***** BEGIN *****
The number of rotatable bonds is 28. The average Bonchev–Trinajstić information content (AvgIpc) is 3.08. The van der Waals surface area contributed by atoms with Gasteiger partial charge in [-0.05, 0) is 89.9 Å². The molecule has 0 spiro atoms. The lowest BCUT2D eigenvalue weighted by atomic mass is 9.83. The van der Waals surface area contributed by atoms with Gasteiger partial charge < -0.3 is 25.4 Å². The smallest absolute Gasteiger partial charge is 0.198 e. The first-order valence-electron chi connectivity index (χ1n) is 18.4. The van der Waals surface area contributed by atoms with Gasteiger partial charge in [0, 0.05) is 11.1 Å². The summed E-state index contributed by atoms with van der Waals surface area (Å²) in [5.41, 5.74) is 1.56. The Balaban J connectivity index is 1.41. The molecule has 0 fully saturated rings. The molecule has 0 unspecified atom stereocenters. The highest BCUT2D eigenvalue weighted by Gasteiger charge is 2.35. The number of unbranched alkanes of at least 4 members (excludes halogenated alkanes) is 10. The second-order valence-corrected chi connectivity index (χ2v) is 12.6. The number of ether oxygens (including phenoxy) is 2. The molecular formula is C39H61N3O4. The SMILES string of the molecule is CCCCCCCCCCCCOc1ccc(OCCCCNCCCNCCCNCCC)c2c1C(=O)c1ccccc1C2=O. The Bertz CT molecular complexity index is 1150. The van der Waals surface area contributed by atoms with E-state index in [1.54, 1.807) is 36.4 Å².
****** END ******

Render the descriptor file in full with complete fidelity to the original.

The number of rotatable bonds is 28. The average Bonchev–Trinajstić information content (AvgIpc) is 3.08. The van der Waals surface area contributed by atoms with Gasteiger partial charge in [-0.05, 0) is 89.9 Å². The molecule has 0 spiro atoms. The lowest BCUT2D eigenvalue weighted by atomic mass is 9.83. The van der Waals surface area contributed by atoms with Gasteiger partial charge < -0.3 is 25.4 Å². The smallest absolute Gasteiger partial charge is 0.198 e. The first-order valence-electron chi connectivity index (χ1n) is 18.4. The van der Waals surface area contributed by atoms with Gasteiger partial charge in [0, 0.05) is 11.1 Å². The summed E-state index contributed by atoms with van der Waals surface area (Å²) in [5.41, 5.74) is 1.56. The Balaban J connectivity index is 1.41. The molecule has 0 fully saturated rings. The molecule has 0 unspecified atom stereocenters. The highest BCUT2D eigenvalue weighted by Gasteiger charge is 2.35. The number of unbranched alkanes of at least 4 members (excludes halogenated alkanes) is 10. The second-order valence-corrected chi connectivity index (χ2v) is 12.6. The number of ether oxygens (including phenoxy) is 2. The molecular formula is C39H61N3O4. The SMILES string of the molecule is CCCCCCCCCCCCOc1ccc(OCCCCNCCCNCCCNCCC)c2c1C(=O)c1ccccc1C2=O. The Bertz CT molecular complexity index is 1150. The van der Waals surface area contributed by atoms with E-state index in [1.54, 1.807) is 36.4 Å².